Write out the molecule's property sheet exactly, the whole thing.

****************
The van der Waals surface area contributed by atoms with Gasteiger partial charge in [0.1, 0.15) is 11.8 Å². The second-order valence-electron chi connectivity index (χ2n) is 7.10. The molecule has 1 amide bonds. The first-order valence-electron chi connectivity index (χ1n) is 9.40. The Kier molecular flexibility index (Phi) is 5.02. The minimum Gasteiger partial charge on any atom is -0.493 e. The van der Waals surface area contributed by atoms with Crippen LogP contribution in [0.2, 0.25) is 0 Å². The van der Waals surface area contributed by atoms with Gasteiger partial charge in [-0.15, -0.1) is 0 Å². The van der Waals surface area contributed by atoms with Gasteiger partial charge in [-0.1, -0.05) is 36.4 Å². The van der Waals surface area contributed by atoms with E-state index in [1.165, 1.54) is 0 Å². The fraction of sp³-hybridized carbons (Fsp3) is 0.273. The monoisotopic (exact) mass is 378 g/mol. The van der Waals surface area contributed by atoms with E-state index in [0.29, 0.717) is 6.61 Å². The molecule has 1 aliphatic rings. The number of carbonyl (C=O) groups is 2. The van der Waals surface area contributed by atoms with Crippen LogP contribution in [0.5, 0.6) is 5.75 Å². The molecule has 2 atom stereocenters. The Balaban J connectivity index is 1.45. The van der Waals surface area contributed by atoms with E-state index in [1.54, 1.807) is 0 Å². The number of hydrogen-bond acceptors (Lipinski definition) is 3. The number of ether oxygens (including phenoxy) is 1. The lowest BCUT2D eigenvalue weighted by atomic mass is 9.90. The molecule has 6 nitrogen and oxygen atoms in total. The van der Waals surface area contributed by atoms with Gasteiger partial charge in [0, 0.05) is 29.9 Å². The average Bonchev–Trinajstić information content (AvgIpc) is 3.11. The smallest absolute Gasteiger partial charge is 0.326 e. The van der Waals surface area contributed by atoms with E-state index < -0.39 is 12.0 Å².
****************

The van der Waals surface area contributed by atoms with Gasteiger partial charge in [0.1, 0.15) is 11.8 Å². The second-order valence-electron chi connectivity index (χ2n) is 7.10. The molecule has 1 amide bonds. The first-order valence-electron chi connectivity index (χ1n) is 9.40. The Kier molecular flexibility index (Phi) is 5.02. The minimum Gasteiger partial charge on any atom is -0.493 e. The van der Waals surface area contributed by atoms with Crippen LogP contribution in [0.2, 0.25) is 0 Å². The van der Waals surface area contributed by atoms with Gasteiger partial charge in [-0.15, -0.1) is 0 Å². The van der Waals surface area contributed by atoms with Gasteiger partial charge in [-0.1, -0.05) is 36.4 Å². The van der Waals surface area contributed by atoms with E-state index in [1.165, 1.54) is 0 Å². The fraction of sp³-hybridized carbons (Fsp3) is 0.273. The monoisotopic (exact) mass is 378 g/mol. The van der Waals surface area contributed by atoms with E-state index in [0.29, 0.717) is 6.61 Å². The molecule has 1 aliphatic rings. The number of carbonyl (C=O) groups is 2. The van der Waals surface area contributed by atoms with Crippen LogP contribution in [0.5, 0.6) is 5.75 Å². The molecule has 2 atom stereocenters. The Balaban J connectivity index is 1.45. The van der Waals surface area contributed by atoms with E-state index in [1.54, 1.807) is 0 Å². The number of hydrogen-bond acceptors (Lipinski definition) is 3. The number of ether oxygens (including phenoxy) is 1. The lowest BCUT2D eigenvalue weighted by atomic mass is 9.90. The molecule has 6 nitrogen and oxygen atoms in total. The van der Waals surface area contributed by atoms with Gasteiger partial charge in [0, 0.05) is 29.9 Å². The average Bonchev–Trinajstić information content (AvgIpc) is 3.11. The smallest absolute Gasteiger partial charge is 0.326 e. The van der Waals surface area contributed by atoms with E-state index < -0.39 is 12.0 Å².